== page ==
So a lot of the discussion here is around PbtA type games (though there are of course lots of others), which in my opinion sit at a fairly high level of abstraction. This is not a bad thing – abstracting things lets the game focus on the drama of the plot vs the specifics of tracking particular details. That said, sometimes having a bit more detail can be a lot of fun! For example, I was in a dungeon world game for a bit…it was a lot of fun (largely due to a DM who really got the sort of games that worked in the system), but I felt that the level of abstraction took a lot of feeling out of the game. Roll 2d6, check your results against a set band…over and over and over again. Add some special abilities. It got to feel a bit same-y. Of course, a good DM can introduce other fun elements, but often those exist outside of the game system – I’m interested in game systems which have a bit more meat to them.
On the flip side, meaty systems can often be a lot harder to run in my experience. A great example is Burning Wheel. I love the Burning Wheel rule book, but trying to run it, I found it a bit overwhelming…especially the specificity in skills and whatnot. I know this game can be excellent with an experienced DM, but still, I think that this is the downside of less abstraction…the rules matter a lot more, and if you hit a gap you don’t quite understand, it can be harder to deal with.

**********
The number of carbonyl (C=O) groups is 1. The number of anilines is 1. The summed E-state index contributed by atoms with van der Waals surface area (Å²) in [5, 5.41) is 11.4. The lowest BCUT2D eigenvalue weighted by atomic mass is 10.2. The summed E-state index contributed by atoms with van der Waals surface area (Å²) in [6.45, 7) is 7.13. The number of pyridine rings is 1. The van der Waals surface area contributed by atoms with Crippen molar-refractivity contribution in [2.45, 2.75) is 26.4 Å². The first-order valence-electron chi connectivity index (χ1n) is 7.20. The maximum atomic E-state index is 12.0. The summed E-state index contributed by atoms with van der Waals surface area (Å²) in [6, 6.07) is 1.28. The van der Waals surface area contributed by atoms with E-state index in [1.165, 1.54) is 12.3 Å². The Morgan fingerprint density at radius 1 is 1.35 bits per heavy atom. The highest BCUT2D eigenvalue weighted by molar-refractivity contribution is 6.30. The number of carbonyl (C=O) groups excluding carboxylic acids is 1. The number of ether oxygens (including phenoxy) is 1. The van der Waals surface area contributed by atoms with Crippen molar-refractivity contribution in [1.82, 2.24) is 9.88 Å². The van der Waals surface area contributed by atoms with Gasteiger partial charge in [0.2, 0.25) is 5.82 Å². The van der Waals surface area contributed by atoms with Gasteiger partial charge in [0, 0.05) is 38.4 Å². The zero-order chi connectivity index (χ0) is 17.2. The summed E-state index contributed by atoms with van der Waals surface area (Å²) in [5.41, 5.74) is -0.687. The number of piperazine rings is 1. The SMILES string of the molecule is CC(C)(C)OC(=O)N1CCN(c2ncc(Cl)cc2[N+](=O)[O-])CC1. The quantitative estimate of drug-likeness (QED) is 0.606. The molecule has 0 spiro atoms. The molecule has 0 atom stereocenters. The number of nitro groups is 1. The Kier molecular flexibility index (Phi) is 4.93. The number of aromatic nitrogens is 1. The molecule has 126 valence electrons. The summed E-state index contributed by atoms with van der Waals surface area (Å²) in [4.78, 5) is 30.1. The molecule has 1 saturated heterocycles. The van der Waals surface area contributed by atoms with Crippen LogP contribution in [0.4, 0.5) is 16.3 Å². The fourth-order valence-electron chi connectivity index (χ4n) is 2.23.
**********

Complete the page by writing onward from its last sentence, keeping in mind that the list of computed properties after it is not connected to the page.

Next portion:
Another system that I have a love/hate relationship with Ars Magica. I think it just has such an awesome take on magic! But you read the rules and there is a ton of stuff about spell piercing and +10 modifiers and +20 modifiers and min(this modifier, that modifier) type stuff…it just felt a bit finicky. But I still love the take on magic.
I guess my holy grail would be a game which sort of takes the soul of burning wheel and ars magica, adds a touch more abstraction, and goes from there. But I digress!
I guess I’m curious to see what other people’s experience with heavier games have been. Do you agree with what I said above? Have you had different experiences? Are there any systems that you think are particularly good – or bad? (Shadowrun is notorious for just absolutely falling apart in play)
And I guess to push it one level further, what do you think are the tools games designers can use to give a system the sort of…investment and reward of a complex system, but while keeping it manageable in play?